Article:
This spring, the family got a call from UCSF's transplant center: Navarro was nearing the top of the waitlist.
"We were so happy," recalled his wife, who went with him for the final work-up.
But in their final consultation before the surgery, Navarro said doctors discovered his immigration status and decided he was ineligible for a transplant.
"I started crying and crying and crying," said his wife, who asked that her name be withheld because she is also in the country illegally. She offered her own kidney -- and was a match -- but administrators again said no.
UCSF declined to comment on Navarro's case, but Executive Director of Transplantation Reece Fawley said in a statement that the clinic evaluates all patients for socioeconomic stability.
"UCSF's policy for financial clearance requires candidates to present evidence of adequate and stable insurance coverage or other financial sources necessary to sustain follow-up care long after transplant surgery," he said. "Immigration status is among many factors taken into consideration."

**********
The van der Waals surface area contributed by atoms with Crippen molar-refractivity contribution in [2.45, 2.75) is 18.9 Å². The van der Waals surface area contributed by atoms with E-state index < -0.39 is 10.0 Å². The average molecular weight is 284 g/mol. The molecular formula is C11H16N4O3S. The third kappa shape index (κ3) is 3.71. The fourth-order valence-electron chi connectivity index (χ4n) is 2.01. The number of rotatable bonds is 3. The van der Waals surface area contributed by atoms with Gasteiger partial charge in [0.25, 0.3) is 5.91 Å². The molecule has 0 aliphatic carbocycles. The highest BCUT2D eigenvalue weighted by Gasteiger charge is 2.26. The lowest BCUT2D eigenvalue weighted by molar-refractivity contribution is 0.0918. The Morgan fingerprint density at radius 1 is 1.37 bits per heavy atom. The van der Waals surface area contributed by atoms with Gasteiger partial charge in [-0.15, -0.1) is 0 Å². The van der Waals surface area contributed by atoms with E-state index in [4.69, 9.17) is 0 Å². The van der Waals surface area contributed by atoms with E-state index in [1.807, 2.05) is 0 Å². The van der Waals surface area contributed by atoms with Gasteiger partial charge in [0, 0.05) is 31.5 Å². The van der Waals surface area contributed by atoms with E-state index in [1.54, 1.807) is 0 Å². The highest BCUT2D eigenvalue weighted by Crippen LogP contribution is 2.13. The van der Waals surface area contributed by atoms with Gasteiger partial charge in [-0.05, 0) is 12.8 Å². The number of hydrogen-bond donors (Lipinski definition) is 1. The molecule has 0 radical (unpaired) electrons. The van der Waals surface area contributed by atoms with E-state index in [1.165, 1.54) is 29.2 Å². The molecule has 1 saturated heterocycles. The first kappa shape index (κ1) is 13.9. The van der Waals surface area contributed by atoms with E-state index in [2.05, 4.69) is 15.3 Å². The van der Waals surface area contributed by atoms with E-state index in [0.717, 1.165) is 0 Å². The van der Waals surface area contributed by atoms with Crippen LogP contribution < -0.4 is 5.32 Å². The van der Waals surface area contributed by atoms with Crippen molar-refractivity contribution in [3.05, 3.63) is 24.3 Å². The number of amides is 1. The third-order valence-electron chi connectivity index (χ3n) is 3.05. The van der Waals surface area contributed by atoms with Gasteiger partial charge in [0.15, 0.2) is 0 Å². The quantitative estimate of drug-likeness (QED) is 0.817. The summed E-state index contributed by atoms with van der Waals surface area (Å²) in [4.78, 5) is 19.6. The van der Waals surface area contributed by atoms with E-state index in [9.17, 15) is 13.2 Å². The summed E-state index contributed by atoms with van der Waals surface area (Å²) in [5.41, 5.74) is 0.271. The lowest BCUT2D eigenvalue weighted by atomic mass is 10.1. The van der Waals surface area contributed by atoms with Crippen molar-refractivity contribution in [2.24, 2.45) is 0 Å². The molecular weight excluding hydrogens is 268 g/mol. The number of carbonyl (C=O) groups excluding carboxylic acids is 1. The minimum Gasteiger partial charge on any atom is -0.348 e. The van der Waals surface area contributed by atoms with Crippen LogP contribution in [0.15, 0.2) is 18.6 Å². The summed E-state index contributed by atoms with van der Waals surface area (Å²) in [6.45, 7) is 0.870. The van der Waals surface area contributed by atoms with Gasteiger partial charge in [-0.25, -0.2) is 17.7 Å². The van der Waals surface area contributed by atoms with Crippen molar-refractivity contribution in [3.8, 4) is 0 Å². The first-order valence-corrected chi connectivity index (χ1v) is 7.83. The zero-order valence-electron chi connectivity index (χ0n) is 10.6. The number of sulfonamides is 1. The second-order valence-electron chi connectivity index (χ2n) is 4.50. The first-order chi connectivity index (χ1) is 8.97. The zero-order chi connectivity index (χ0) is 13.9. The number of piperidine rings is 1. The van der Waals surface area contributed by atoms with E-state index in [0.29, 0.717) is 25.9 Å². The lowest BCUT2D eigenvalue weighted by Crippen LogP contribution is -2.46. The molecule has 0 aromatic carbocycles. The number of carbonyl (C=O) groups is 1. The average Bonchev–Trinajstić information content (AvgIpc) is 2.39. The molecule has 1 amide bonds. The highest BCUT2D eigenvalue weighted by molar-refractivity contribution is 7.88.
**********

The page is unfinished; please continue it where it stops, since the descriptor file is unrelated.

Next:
Navarro was caught up in an immigration audit and lost his foundry job earlier this month. His private insurance continues for now, and he is trying to extend it. But he may well end up on the state's Medi-Cal program.
That would deepen Navarro's dilemma. While Medi-Cal will cover his daily dialysis -- which now costs $17,000 a month -- because of his illegal status, it will not pay for the immunosuppressive drugs that ward off organ rejection. The drugs cost $20,000 annually. Medi-Cal also won't pay for organ transplants for illegal immigrants.
The hospital won't perform the transplant without a guarantee that the drugs and accompanying treatment will be paid for.
Some bioethicists say the hospital should have performed the surgery because Navarro would not be taking resources away from other patients or putting his wife at serious risk.
After all, many legal residents fail to follow their post-surgical plan.
"Why was this patient denied the opportunity to comply?" asked Santa Clara University bioethics professor Margaret McLean.
Other experts suggest that the possibility of saving a life should outweigh concerns about follow-up care.
"He has the organ -- the critical resource -- if he can get it transplanted," said University of Southern California bioethics professor Michael Shapiro. "That's a serious chance at life."